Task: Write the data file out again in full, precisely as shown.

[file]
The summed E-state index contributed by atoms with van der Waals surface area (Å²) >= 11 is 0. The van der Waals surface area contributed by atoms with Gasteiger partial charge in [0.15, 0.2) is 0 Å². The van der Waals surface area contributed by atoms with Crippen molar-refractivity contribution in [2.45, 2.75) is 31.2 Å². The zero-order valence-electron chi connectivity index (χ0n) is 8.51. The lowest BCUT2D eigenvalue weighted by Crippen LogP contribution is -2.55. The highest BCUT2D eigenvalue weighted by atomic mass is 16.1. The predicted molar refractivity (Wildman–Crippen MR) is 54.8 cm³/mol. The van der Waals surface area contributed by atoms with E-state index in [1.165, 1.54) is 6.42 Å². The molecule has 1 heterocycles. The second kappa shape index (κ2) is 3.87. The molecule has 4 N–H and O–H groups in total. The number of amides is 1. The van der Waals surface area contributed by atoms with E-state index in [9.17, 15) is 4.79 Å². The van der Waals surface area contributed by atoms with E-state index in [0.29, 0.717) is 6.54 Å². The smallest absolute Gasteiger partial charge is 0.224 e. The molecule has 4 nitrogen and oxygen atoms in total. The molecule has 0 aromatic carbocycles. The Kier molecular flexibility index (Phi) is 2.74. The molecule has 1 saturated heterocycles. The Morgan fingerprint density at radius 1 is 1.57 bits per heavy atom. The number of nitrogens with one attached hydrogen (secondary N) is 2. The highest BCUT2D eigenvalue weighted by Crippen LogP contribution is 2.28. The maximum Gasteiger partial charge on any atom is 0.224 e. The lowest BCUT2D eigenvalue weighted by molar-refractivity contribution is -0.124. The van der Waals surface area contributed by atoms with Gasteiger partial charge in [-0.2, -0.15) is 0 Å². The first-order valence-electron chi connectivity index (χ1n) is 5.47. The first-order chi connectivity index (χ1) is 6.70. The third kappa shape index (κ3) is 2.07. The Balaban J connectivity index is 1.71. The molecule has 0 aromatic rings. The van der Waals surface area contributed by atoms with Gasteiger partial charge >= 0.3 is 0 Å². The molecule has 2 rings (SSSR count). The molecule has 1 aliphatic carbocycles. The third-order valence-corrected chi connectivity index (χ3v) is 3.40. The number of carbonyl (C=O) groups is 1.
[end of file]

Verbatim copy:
The summed E-state index contributed by atoms with van der Waals surface area (Å²) >= 11 is 0. The van der Waals surface area contributed by atoms with Gasteiger partial charge in [0.15, 0.2) is 0 Å². The van der Waals surface area contributed by atoms with Crippen molar-refractivity contribution in [2.45, 2.75) is 31.2 Å². The zero-order valence-electron chi connectivity index (χ0n) is 8.51. The lowest BCUT2D eigenvalue weighted by Crippen LogP contribution is -2.55. The highest BCUT2D eigenvalue weighted by atomic mass is 16.1. The predicted molar refractivity (Wildman–Crippen MR) is 54.8 cm³/mol. The van der Waals surface area contributed by atoms with E-state index in [1.165, 1.54) is 6.42 Å². The molecule has 1 heterocycles. The second kappa shape index (κ2) is 3.87. The molecule has 4 N–H and O–H groups in total. The number of amides is 1. The van der Waals surface area contributed by atoms with E-state index in [9.17, 15) is 4.79 Å². The van der Waals surface area contributed by atoms with E-state index in [0.29, 0.717) is 6.54 Å². The smallest absolute Gasteiger partial charge is 0.224 e. The molecule has 4 nitrogen and oxygen atoms in total. The molecule has 0 aromatic carbocycles. The Kier molecular flexibility index (Phi) is 2.74. The molecule has 1 saturated heterocycles. The Morgan fingerprint density at radius 1 is 1.57 bits per heavy atom. The number of nitrogens with one attached hydrogen (secondary N) is 2. The highest BCUT2D eigenvalue weighted by Crippen LogP contribution is 2.28. The maximum Gasteiger partial charge on any atom is 0.224 e. The lowest BCUT2D eigenvalue weighted by molar-refractivity contribution is -0.124. The van der Waals surface area contributed by atoms with Gasteiger partial charge in [-0.2, -0.15) is 0 Å². The first-order valence-electron chi connectivity index (χ1n) is 5.47. The first-order chi connectivity index (χ1) is 6.70. The third kappa shape index (κ3) is 2.07. The Balaban J connectivity index is 1.71. The molecule has 0 aromatic rings. The van der Waals surface area contributed by atoms with Gasteiger partial charge >= 0.3 is 0 Å². The molecule has 2 rings (SSSR count). The molecule has 1 aliphatic carbocycles. The third-order valence-corrected chi connectivity index (χ3v) is 3.40. The number of carbonyl (C=O) groups is 1.